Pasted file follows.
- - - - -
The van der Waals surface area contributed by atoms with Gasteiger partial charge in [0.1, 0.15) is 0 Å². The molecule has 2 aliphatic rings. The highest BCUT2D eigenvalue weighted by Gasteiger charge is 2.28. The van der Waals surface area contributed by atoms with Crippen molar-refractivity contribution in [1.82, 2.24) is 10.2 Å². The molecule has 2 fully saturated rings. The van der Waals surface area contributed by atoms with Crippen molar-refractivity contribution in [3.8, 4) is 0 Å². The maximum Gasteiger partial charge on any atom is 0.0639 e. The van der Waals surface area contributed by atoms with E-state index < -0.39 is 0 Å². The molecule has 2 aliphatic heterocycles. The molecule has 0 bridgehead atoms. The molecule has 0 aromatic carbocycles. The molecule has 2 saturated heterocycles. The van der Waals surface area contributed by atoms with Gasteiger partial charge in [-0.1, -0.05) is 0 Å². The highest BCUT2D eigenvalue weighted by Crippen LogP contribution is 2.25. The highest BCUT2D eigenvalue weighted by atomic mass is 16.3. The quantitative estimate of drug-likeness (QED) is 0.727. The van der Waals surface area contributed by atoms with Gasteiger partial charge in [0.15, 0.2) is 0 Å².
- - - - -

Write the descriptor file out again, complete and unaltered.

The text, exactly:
The van der Waals surface area contributed by atoms with Gasteiger partial charge in [0.1, 0.15) is 0 Å². The molecule has 2 aliphatic rings. The highest BCUT2D eigenvalue weighted by Gasteiger charge is 2.28. The van der Waals surface area contributed by atoms with Crippen molar-refractivity contribution in [1.82, 2.24) is 10.2 Å². The molecule has 2 fully saturated rings. The van der Waals surface area contributed by atoms with Crippen molar-refractivity contribution in [3.8, 4) is 0 Å². The maximum Gasteiger partial charge on any atom is 0.0639 e. The van der Waals surface area contributed by atoms with E-state index < -0.39 is 0 Å². The molecule has 2 aliphatic heterocycles. The molecule has 0 bridgehead atoms. The molecule has 0 aromatic carbocycles. The molecule has 2 saturated heterocycles. The van der Waals surface area contributed by atoms with Gasteiger partial charge in [-0.1, -0.05) is 0 Å². The highest BCUT2D eigenvalue weighted by Crippen LogP contribution is 2.25. The highest BCUT2D eigenvalue weighted by atomic mass is 16.3. The quantitative estimate of drug-likeness (QED) is 0.727. The van der Waals surface area contributed by atoms with Gasteiger partial charge in [0.15, 0.2) is 0 Å².